On Tuesday, June 20, from 10 to 11:30 a.m., children and adults are invited to join Chesapeake Bay Maritime Museum educators aboard buyboat Winnie Estelle for an up-close and personal exploration of the Miles River and its unique habitat and ecology. The cruise will be offered again on Thursday, August 3, from 1 to 2:30 p.m.

During the ecology cruise, participants will learn how to monitor the water quality of the river, perform water testing, and explore the critters on an oyster reef, all while cruising in the breeze on CBMM’s buyboat. Birders will enjoy the route, which features a route near Long Point Island, known for its eagle and osprey populations and heron rookery.

Built in 1920 by Noah T. Evans—a native Smith Islander—Winnie Estelle was used as a workboat on the lower Chesapeake for more than 50 years, carrying seafood and produce to market across the Bay. In the 1970s, she made Belize her port of call, where she operated as an island trader, carrying lumber from Honduras to Belize, and later as a charter boat for divers. She returned to the Chesapeake in 2012.

Winnie Estelle runs four daily cruises on Fridays through Mondays beginning each May and continuing through October, with same-day tickets purchased at CBMM. Cruises are also offered to watch Miles River log canoe races on June 24, July 29, Sept. 9, and Sept. 16. For details, visit cbmm.org.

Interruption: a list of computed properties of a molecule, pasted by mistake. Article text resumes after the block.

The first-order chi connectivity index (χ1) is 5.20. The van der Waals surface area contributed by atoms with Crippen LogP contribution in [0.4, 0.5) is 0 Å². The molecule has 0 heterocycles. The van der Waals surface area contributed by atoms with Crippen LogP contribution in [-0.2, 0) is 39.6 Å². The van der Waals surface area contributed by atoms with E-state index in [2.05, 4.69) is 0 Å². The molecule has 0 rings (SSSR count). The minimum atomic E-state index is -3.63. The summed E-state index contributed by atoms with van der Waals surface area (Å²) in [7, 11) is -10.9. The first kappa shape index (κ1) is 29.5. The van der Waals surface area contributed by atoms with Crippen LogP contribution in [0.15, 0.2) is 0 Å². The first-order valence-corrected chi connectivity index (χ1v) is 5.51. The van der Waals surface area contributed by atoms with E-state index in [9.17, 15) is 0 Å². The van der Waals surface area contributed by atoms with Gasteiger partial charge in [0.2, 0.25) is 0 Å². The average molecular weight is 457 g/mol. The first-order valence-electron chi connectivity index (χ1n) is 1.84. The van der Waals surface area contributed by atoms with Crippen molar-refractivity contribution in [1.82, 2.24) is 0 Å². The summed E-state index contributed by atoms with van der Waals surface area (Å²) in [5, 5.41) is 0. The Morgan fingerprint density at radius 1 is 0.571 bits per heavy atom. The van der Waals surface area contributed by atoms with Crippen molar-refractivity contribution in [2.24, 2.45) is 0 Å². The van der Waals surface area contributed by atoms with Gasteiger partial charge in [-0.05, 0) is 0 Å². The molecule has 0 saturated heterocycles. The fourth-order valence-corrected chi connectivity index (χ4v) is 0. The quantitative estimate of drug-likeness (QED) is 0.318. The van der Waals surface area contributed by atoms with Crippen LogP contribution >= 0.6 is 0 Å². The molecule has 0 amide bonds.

Boarding passes for the June 20 and August 3 ecology cruises are $15 for CBMM members and $20 for non-members, with registration required to bit.ly/CBMM_OntheWater. For more on Winnie Estelle or CBMM, visit cbmm.org.

Log Canoe Racing: Photographs by Morris Ellison Opens June 16

Opening in conjunction with the 30th annual Antique & Classic Boat Festival, Log Canoe Racing: Photographs by Morris Ellison features photos of the Chesapeake Bay’s iconic sailing log canoes and continues at the Chesapeake Bay Maritime Museum in St. Michaels, Md. through September 25, 2017.

A native of Oxford, Ellison is a retired sailmaker and longtime log canoe sailor who now volunteers as a carpenter and varnisher in CBMM’s Boatyard.

Photo by Morris Ellison

Ellison earned a Master of Philosophy in neurophysiology at Yale University. While continuing toward his Ph.D., his advisor asked, “Morris, how are you ever going to be successful if you keep going sailing on the weekends?” This led to a career change.

After several years as a sail designer and loft manager for North Sails, he started Ellison Sails in 1979 as a sail and boat canvas shop in Easton, Md. He has sailed on most of the log canoes and made sails for nine of them. For seven years, he trimmed the jib on Magic, a log canoe skippered by Jimmy Wilson, winning two Governor’s Cups and several high point trophies. Since then, he has photographed the log canoes from a small boat.